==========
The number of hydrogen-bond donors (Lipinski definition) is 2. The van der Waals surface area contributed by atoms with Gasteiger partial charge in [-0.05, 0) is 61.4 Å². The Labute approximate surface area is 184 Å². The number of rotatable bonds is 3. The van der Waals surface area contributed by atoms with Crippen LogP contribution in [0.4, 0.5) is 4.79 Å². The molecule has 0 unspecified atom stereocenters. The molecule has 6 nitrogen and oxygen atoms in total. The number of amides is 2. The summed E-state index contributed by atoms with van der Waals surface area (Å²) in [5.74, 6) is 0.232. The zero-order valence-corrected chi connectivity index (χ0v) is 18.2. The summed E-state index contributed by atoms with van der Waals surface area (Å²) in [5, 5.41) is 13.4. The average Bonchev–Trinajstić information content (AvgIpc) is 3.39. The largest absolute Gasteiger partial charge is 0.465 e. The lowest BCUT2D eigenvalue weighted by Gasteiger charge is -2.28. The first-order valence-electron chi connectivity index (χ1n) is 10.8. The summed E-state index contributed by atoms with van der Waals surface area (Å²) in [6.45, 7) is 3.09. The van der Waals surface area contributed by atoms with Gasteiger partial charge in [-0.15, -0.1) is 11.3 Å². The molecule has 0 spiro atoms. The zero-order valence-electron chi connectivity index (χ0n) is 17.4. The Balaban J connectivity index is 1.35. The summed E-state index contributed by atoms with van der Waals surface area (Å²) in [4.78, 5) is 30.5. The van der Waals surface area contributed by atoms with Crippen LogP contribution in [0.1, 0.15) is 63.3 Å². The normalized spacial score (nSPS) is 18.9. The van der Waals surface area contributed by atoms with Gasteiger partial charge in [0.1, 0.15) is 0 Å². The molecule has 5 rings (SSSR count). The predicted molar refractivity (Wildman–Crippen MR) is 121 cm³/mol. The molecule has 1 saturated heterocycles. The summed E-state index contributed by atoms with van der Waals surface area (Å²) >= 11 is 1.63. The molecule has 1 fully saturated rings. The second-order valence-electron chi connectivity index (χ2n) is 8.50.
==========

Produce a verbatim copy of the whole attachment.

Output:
The number of hydrogen-bond donors (Lipinski definition) is 2. The van der Waals surface area contributed by atoms with Gasteiger partial charge in [-0.05, 0) is 61.4 Å². The Labute approximate surface area is 184 Å². The number of rotatable bonds is 3. The van der Waals surface area contributed by atoms with Crippen LogP contribution in [0.4, 0.5) is 4.79 Å². The molecule has 0 unspecified atom stereocenters. The molecule has 6 nitrogen and oxygen atoms in total. The number of amides is 2. The summed E-state index contributed by atoms with van der Waals surface area (Å²) in [5.74, 6) is 0.232. The zero-order valence-corrected chi connectivity index (χ0v) is 18.2. The summed E-state index contributed by atoms with van der Waals surface area (Å²) in [5, 5.41) is 13.4. The average Bonchev–Trinajstić information content (AvgIpc) is 3.39. The largest absolute Gasteiger partial charge is 0.465 e. The lowest BCUT2D eigenvalue weighted by Gasteiger charge is -2.28. The first-order valence-electron chi connectivity index (χ1n) is 10.8. The summed E-state index contributed by atoms with van der Waals surface area (Å²) in [6.45, 7) is 3.09. The van der Waals surface area contributed by atoms with Gasteiger partial charge in [-0.15, -0.1) is 11.3 Å². The molecule has 0 spiro atoms. The zero-order valence-electron chi connectivity index (χ0n) is 17.4. The Balaban J connectivity index is 1.35. The summed E-state index contributed by atoms with van der Waals surface area (Å²) in [4.78, 5) is 30.5. The van der Waals surface area contributed by atoms with Crippen LogP contribution in [0.1, 0.15) is 63.3 Å². The normalized spacial score (nSPS) is 18.9. The van der Waals surface area contributed by atoms with Gasteiger partial charge in [0.1, 0.15) is 0 Å². The molecule has 5 rings (SSSR count). The predicted molar refractivity (Wildman–Crippen MR) is 121 cm³/mol. The molecule has 1 saturated heterocycles. The summed E-state index contributed by atoms with van der Waals surface area (Å²) >= 11 is 1.63. The molecule has 1 fully saturated rings. The second-order valence-electron chi connectivity index (χ2n) is 8.50.